FHC Alumni Dani Gore is turning her music industry dreams on the road into a reality

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Sarah Obermeyer and Emily Obermeyer

Music is something that everybody uses in their day to day life, but for 2005 FHC graduate Dani Gore, her large involvement in music and concerts is just a part of her everyday job. Working in the concert business may have been a dream at first, but through her hard work, she made her dream a reality.

“I wanted to [work in the music industry],” Gore said. “I didn’t think that was an option. I had no idea how to begin to take a path to get there. I got lucky for sure, but I worked really hard.”

While in high school, Gore was never involved in any musical ensemble, but she had a love for music. She quickly realized that she loved concerts and attended many throughout her high school years. After graduation, Gore attended a conservative Christian college for two years. However, that college was not a good fit for her. Gore moved back home and enrolled in classes at GRCC. There she was placed on a waiting list for the radiology program. When Gore was not taking classes, she began to look for something to do with her free time.

“I like college, and I like class, but I would rather be doing things,” Gore said. “So I would get bored a lot [since I was not in the radiology program].”

Gore was still attending many concerts in college, sometimes going to two or three in a single week. Since she was spending all this time at concerts, Gore decided to join a street team for a concert promoting company. In this street team, she handed out flyers and promoted future shows in exchange for concert tickets. Eventually, Gore contacted the company and got an internship working for them. In this internship, she learned how to work a live show and the box office for concert venues. This internship opened up many opportunities for Gore. She got jobs running shows and worked for many different concert venues, including The Intersection, Van Andel Arena, and The Palace. After working at The Intersection for two years, Gore was asked to join a tour with a band. Ever since then, Gore has worked for different musicians on tour. Currently Gore is the production assistant for Dierks Bentley.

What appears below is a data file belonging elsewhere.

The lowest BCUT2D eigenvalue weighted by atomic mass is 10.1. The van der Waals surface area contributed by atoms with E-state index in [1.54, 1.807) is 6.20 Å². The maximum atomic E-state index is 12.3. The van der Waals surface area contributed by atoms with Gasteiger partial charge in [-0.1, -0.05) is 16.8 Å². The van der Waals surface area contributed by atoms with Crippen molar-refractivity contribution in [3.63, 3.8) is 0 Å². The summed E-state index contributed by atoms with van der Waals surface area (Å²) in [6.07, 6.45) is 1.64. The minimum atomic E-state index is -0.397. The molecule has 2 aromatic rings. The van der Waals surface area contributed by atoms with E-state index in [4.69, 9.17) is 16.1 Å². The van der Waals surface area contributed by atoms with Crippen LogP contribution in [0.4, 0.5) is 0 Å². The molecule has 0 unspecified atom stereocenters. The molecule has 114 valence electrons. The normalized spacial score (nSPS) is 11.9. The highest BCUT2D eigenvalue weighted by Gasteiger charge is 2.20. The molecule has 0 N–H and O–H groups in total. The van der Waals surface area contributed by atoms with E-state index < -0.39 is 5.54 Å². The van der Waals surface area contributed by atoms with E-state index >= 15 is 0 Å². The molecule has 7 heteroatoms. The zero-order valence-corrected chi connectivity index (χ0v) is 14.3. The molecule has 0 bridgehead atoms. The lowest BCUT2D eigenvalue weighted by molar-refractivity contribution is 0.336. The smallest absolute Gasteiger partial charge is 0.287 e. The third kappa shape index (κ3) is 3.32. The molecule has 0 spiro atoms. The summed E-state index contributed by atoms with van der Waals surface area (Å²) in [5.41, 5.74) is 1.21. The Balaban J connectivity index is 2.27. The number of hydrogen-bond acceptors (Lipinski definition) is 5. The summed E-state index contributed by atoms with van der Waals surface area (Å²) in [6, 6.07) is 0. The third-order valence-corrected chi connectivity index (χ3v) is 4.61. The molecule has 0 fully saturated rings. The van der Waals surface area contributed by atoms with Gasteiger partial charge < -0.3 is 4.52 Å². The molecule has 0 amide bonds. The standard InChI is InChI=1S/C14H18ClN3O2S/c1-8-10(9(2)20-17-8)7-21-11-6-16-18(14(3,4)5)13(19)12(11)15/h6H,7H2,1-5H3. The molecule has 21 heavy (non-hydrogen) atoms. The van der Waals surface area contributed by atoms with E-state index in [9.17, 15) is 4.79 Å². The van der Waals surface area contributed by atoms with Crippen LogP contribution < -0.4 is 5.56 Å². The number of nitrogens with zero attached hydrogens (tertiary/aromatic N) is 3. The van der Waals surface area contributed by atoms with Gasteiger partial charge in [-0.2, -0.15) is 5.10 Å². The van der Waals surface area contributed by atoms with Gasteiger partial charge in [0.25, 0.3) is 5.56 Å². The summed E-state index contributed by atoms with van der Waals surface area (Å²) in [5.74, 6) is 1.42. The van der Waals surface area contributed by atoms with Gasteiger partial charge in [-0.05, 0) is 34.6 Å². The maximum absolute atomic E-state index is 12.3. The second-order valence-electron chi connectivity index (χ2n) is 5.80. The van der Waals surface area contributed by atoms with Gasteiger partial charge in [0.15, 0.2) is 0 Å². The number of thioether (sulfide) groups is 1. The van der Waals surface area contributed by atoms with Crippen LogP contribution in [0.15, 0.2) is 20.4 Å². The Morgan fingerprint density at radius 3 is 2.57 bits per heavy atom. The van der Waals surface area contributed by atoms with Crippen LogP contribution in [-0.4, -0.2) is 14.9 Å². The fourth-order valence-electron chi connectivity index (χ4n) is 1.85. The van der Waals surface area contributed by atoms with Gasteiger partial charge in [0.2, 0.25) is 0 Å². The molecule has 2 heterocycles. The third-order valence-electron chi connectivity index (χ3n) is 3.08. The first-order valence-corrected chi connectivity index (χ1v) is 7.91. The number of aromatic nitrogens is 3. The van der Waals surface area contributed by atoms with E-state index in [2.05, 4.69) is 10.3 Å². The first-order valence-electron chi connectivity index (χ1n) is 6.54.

Gore’s life on tour is slam packed with different commitments and activities. Every morning, she wakes up at around 6:30 a.m. and is not in bed until 2 a.m. During her day, she has no naps or breaks. She arrives off the bus in the morning and her first activity is going and assigning dressing rooms to the crew, her performer, and the opening band before anyone else is off the bus.

She then makes sure the items Bentley brings on stage are ready for the show later that night and creates the vibe room for the radio hang. The radio hang is where a country singer and the radio heads of the local town meet. In country music, the radio still determines the popularity and success of artists. A radio hang helps give the artist a personal connection to the radio scene of that town. After the setting up the radio hang, she makes sure that the needs of the crew and band are taken care of.

She also helps assist in the meet and greet. This often can be a highlight of her day.

“When you go to the meet and greet, it’s a tangible reward for what you do everyday,” Gore said. “You get to see people who are so grateful to meet an artist and maybe what [the artist has] done for them.”

The radio hang then occurs, and she makes sure everything runs smoothly. After the radio hang, the show “pre-game” begins. She helps Bentley prepare for the show and joins him and the crew for the pre-show “pow-wow.”

The show begins, and during the performance, Gore begins to break down the backstage area. During the show, she can never watch and has other duties she has to fulfill to help the show run smoothly.

Lastly, she completes the end of the load in by making sure the crew and equipment are in the correct buses and trucks and then finally, she can make it to bed.

“I usually get to the bus around 1:45 a.m. and I go right to bed.” Gore said. “[I get] four hours of sleep for the night, and then do it all over again.”